The measure of a central angle is equal to the length of its intercepted arc.
Also, circles are pretty.
I am a high school math teacher.
I don't teach math because I love math.
I teach math because math makes my students' dreams come true.
I happen to love math too, but that's just a bonus.
Here's the thing. While young children are blessedly content to live in the moment, teens begin to dream about the future. They imagine living out their true selves in all sorts of interesting ways, and one of the most common expressions is vocation.Trying this job and that profession on for size, teenagers visualize themselves as adults and consider how they might make a passionate and meaningful contribution to the world.
I love that.
Truth be told, my job is not really about teaching teens to use the quadratic formula; I am actually in the business of helping my students make their emerging dreams come true.
I am, I suppose, a dream catcher.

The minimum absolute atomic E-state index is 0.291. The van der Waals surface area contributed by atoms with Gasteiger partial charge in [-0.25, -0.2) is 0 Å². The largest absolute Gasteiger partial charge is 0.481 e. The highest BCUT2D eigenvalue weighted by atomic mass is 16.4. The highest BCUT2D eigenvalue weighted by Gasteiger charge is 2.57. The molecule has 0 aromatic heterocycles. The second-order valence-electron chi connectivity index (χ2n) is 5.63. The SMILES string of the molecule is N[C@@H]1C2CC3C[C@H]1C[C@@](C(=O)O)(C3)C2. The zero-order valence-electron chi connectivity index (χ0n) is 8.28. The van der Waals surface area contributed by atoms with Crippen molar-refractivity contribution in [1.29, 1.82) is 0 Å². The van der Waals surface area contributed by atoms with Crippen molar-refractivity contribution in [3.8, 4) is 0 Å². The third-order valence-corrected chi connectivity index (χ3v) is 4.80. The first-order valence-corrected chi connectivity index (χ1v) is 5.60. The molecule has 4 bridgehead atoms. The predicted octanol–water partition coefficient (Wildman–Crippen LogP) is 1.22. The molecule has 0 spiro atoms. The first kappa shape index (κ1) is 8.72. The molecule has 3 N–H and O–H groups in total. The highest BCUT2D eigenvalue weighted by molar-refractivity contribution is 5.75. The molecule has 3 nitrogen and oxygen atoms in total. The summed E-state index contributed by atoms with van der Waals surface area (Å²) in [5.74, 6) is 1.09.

Another truth to be told is that a dream is not worth much unless you have to work for it.
And that work often involves doing math.
No, I'm not going to drag out that old, tired argument that we must learn to solve problems about trains going north and south from the station because math is involved in all walks of life. That is mostly true but it's not what I'm getting at.
Parallel lines project stability and calm. They also have matching slopes.
What I mean to say is this:
In order to make most dreams come true, a person needs education beyond high school.
In order to qualify students for that training, most institutions of higher learning want to see proof of academic competence.
And that almost always translates into admissions folks asking to get a peek at students' math scores.We can debate all day whether standardized test scores are an accurate or fair way to measure a human being's potential for success. But that's not my point either.
My point is that you will be more likely to make your own dreams come true if you can rock out some algebra.
A person who succeeds as math is considered smart.
And when a person is considered smart, doors will open.
The rule of thumb in decor is to group objects in odd numbers.
But an even-numbered pair of things can be quite satisfying also.
So maybe that is the best definition of my job.
I'm a doorman.
Because what I really do, most of all, is help my students open the doors of their dreams so they can step into their own bright and shining futures.
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Read more stories about my life as a math teacher: